Created: June 11, 2021 08:57 PM
ROCHESTER, N.Y. (WHEC) — One of the biggest challenges during the height of the coronavirus pandemic was the inability to visit loved ones, particularly those fighting COVID-19 in the hospital.
You may recall the story of Ted O’Brien, the former state senator from Rochester who nearly died from COVID-19 last spring. For almost a month, he was hooked up to a ventilator and in a coma. We know that devices such as smartphones and iPads are what keep us connected to the world these days, but in dire, critical times, they are also virtually lifesaving, especially for O’Brien.
When O’Brien was in palliative care fighting for his life due to COVID-19, there was one thing he says kept him going.
"Even in a coma, I was having this persistent dream that I thought I might not make it through," O'Brien said. "In my dream, I heard the voices of family members and felt this sense of relief that I think was a critical part in my being able to recover."
He was, indeed, hearing voices, and they all came from video messaging features on a smart device from one of his doctors caring for him, Dr. Adam Herman.
"One day, I walked in with my phone and helped them connect through FaceTime and other video support systems, and that really made all the difference," Herman, who specializes in geriatric medicine, hospice and palliative medicine, and internal medicine at Rochester Regional Health, said.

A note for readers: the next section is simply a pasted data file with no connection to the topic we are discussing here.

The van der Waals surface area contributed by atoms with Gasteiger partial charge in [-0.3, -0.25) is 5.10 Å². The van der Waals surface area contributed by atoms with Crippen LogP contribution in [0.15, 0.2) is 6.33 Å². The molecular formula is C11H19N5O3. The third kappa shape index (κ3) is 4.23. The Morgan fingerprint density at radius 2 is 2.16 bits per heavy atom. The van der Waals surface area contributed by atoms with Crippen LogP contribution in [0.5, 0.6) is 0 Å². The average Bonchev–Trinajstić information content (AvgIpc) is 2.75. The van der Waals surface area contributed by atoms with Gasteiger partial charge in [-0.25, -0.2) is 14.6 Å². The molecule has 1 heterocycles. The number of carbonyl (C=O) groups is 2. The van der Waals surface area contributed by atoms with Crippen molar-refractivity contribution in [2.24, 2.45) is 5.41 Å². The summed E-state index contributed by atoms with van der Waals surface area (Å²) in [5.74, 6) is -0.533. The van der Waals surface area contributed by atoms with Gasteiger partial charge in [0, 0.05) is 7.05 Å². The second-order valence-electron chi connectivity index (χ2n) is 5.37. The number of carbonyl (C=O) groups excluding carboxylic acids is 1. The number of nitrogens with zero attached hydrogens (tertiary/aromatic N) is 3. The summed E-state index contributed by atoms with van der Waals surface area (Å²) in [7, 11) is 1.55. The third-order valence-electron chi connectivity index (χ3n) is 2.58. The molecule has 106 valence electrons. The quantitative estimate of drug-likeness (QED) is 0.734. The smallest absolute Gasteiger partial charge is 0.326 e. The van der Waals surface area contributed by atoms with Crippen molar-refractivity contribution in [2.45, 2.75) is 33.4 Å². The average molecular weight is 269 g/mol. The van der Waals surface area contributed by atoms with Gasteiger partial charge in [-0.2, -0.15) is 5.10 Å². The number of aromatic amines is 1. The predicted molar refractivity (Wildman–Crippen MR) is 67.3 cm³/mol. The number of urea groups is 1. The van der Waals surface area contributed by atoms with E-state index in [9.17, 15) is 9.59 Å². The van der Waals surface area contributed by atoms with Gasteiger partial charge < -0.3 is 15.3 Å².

Because of the intensity of COVID-19 and the strict isolation rules, frustration and stress grew for O’Brien’s family.
"There are no words to describe when you cannot be with your loved one at the bedside when you want to be or even just to explain to the staff who he is, who's that person in the bed, so they know who they're taking care of," O'Brien's wife, Sue, said.
The COVID-19 survivor says the technology was critical during his fight and wants to ensure others who are in a similar position have the same chance.
The O'Briens established the Ted and Sue O’Brien Patient/Family Connection Fund. The fund provides iPads to patients who need them to communicate with family members who cannot physically be with them in the hospital.
"That was very important and critical to my survival...to be able to hear the voices of my family when I couldn't have visitors, and I was in the Intensive Care Unit," O’Brien said. "We think this is going to be very helpful to patients in the future."
The Ted and Sue O'Brien Patient/Family Connection Fund has already raised more than $41,500 in support of digital communication devices and telehealth resources.
The goal is to endow the fund at a minimum of $100,000 so that the fund can utilize 5% of the fund annually, in perpetuity, in support of this crucially needed technology.
Learn about the fund or donate here.
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